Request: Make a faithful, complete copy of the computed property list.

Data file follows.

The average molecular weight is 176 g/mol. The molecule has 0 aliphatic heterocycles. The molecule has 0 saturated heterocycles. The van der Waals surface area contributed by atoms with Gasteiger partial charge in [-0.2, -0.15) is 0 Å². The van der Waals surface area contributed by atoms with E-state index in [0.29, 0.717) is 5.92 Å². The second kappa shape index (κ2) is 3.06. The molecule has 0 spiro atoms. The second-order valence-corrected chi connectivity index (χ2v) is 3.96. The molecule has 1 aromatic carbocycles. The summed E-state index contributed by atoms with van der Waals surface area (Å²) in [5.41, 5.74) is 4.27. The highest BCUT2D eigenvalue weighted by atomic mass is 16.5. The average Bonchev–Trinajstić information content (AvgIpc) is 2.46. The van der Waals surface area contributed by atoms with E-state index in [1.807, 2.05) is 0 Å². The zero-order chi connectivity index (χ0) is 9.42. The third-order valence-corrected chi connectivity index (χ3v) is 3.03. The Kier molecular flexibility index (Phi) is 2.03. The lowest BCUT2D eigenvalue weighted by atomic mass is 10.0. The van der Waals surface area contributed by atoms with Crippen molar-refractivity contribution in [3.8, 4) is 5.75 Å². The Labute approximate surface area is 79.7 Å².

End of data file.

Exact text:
The average molecular weight is 176 g/mol. The molecule has 0 aliphatic heterocycles. The molecule has 0 saturated heterocycles. The van der Waals surface area contributed by atoms with Gasteiger partial charge in [-0.2, -0.15) is 0 Å². The van der Waals surface area contributed by atoms with E-state index in [0.29, 0.717) is 5.92 Å². The second kappa shape index (κ2) is 3.06. The molecule has 0 spiro atoms. The second-order valence-corrected chi connectivity index (χ2v) is 3.96. The molecule has 1 aromatic carbocycles. The summed E-state index contributed by atoms with van der Waals surface area (Å²) in [5.41, 5.74) is 4.27. The highest BCUT2D eigenvalue weighted by atomic mass is 16.5. The average Bonchev–Trinajstić information content (AvgIpc) is 2.46. The van der Waals surface area contributed by atoms with E-state index in [1.807, 2.05) is 0 Å². The zero-order chi connectivity index (χ0) is 9.42. The third-order valence-corrected chi connectivity index (χ3v) is 3.03. The Kier molecular flexibility index (Phi) is 2.03. The lowest BCUT2D eigenvalue weighted by atomic mass is 10.0. The van der Waals surface area contributed by atoms with Crippen molar-refractivity contribution in [3.8, 4) is 5.75 Å². The Labute approximate surface area is 79.7 Å².